Bigger monsters are copy-pasted straight out of Left 4 Dead, and the challenge is only amplified by vomiting more zombies into smaller areas.
While not a bad experience by any stretch, I was glad to see it over by the end of my three to four hour run.
This is an extension to Dead Nation, hence the Apocalypse part added to the end, so I think I should mention what the extra pieces are.
The game includes the DLC content from the PS3 version out of the box, giving you access to a round-based arcade mode with a branching path scoring system, and an endless wave mode.
Even playing it till I was completely over it, I found the new environment and branching upgrades added a nice wrinkle to the game.
One unique technology that the game embraces is the PS4’s Broadcast+ mode, which allows Twitch or Ustream commenters to post on your stream of the game and vote on whether you should receive help or extra challenge.
After Twitch Plays Pokémon blew up, I wouldn’t be surprised to see this kind of thing in more games going forward.
Housemarque has crafted a mechanically sound game with solid level design and gameplay that’s a touch more thoughtful than the typical twin-stick shooter.
But what damned it for me was the feeling I got anytime I died.
It was fun enough to run through and kill zombies, but as soon as I died and lost a few minutes of progress - I was furious. It was enjoyable enough to play through a level, but I never wanted to see that level again.
That doesn’t exactly speak volumes for the game’s replay value either.
Dead Nation offers several difficulty levels, but the way the combat is tuned doesn’t make a challenge very inviting.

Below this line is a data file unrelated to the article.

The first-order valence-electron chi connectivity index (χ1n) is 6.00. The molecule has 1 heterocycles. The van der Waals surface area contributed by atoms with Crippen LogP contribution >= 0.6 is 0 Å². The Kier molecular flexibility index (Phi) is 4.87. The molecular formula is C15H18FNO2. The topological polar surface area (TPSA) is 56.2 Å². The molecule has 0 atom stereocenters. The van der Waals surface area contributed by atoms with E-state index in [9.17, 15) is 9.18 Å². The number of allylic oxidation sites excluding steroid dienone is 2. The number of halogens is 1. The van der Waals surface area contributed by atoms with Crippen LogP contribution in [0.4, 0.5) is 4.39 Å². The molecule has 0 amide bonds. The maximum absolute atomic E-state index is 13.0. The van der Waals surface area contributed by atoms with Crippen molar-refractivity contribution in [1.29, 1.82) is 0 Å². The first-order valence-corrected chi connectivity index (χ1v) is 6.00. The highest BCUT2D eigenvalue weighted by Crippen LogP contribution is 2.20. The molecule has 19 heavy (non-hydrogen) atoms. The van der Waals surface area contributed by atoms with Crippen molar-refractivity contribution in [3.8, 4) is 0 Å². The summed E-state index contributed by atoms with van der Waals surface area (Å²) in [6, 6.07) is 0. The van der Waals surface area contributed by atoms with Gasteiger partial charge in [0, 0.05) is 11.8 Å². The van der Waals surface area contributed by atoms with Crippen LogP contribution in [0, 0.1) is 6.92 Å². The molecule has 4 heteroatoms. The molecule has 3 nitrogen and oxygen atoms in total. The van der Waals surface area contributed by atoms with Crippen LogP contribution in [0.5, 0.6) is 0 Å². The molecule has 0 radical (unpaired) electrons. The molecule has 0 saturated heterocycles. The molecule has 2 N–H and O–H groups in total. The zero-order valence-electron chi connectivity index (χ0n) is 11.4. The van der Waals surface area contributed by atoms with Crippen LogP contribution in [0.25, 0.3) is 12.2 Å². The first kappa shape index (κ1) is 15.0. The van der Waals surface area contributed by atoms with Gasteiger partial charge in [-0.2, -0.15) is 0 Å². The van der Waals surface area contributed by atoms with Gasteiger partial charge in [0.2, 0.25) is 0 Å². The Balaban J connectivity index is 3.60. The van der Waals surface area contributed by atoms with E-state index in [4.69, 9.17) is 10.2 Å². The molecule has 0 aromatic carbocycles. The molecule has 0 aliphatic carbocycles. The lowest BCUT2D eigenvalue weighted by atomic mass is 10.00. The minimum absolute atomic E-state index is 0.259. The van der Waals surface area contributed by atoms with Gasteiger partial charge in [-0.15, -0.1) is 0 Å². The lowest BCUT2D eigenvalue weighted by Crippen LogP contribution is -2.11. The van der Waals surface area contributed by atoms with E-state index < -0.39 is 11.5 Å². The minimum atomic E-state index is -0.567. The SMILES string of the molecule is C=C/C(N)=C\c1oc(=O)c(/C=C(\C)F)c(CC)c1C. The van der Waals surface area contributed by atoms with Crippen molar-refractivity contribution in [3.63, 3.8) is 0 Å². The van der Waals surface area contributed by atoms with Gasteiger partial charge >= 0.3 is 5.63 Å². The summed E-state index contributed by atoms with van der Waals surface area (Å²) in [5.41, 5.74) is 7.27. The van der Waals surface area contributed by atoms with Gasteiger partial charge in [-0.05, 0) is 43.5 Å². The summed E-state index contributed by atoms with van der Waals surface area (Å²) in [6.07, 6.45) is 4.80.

Sometimes an unpredictable enemy wave just rushes you, sometimes a powerful special infected catches you reloading your weapon, and sometimes you just throw a grenade at your own feet.
Most twin-stick shooters have a lot more predictability that you can account for, and most zombie games give you a lot more leeway to make mistakes.
This leaves me wishing Dead Nation built more depth into its upgrade system.
I wish developing your character in an RPG-style was a bigger part of the game. I wish the levels emphasised that, with more dynamics, exploration, and down-time. I wish it had these things because then I’d want to replay the game on harder difficulties.
It makes me wish for a co-op zombie action RPG - a blend of Left 4 Dead and Diablo with twin-stick shooting. Ultimately, while Dead Nation is a decent game, its biggest issue is that it always left me wanting something more.
As far as my last word goes, this is the best version of Dead Nation you can get. It isn’t much different from the PS3 game though, so if you already played that you’ve seen most of what there is to see.
The bigger issue is with the foundation of the game itself.
I always found it to be falling short in one way or another.
As a zombie twin-stick shooter it gets the job done, but its qualities are lessened by lost potential.
Nothing jumps out at you, and everything seems to have been done better in other games.
Dead Nation: Apocalypse Edition
From: Housemarque/Climax Studios